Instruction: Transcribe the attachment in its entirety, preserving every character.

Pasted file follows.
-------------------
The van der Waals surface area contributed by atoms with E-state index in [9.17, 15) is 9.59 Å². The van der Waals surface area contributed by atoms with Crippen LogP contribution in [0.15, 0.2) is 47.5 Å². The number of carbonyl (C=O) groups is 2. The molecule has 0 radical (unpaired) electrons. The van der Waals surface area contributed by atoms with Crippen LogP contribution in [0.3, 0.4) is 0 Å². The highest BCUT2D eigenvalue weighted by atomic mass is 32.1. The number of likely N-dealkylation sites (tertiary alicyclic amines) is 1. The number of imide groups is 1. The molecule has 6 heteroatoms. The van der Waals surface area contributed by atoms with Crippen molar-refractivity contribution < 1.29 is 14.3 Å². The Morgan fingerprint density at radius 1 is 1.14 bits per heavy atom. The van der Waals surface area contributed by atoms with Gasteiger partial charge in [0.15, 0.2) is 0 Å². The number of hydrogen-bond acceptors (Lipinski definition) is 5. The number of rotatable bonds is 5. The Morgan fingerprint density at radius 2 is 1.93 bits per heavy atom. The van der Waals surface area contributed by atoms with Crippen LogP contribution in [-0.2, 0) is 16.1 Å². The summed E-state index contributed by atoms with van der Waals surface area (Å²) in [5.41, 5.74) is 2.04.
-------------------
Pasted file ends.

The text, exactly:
The van der Waals surface area contributed by atoms with E-state index in [9.17, 15) is 9.59 Å². The van der Waals surface area contributed by atoms with Crippen LogP contribution in [0.15, 0.2) is 47.5 Å². The number of carbonyl (C=O) groups is 2. The molecule has 0 radical (unpaired) electrons. The van der Waals surface area contributed by atoms with Crippen LogP contribution in [0.3, 0.4) is 0 Å². The highest BCUT2D eigenvalue weighted by atomic mass is 32.1. The number of likely N-dealkylation sites (tertiary alicyclic amines) is 1. The number of imide groups is 1. The molecule has 6 heteroatoms. The van der Waals surface area contributed by atoms with Crippen molar-refractivity contribution < 1.29 is 14.3 Å². The Morgan fingerprint density at radius 1 is 1.14 bits per heavy atom. The van der Waals surface area contributed by atoms with Gasteiger partial charge in [0.15, 0.2) is 0 Å². The number of hydrogen-bond acceptors (Lipinski definition) is 5. The number of rotatable bonds is 5. The Morgan fingerprint density at radius 2 is 1.93 bits per heavy atom. The van der Waals surface area contributed by atoms with Crippen LogP contribution in [-0.2, 0) is 16.1 Å². The summed E-state index contributed by atoms with van der Waals surface area (Å²) in [5.41, 5.74) is 2.04.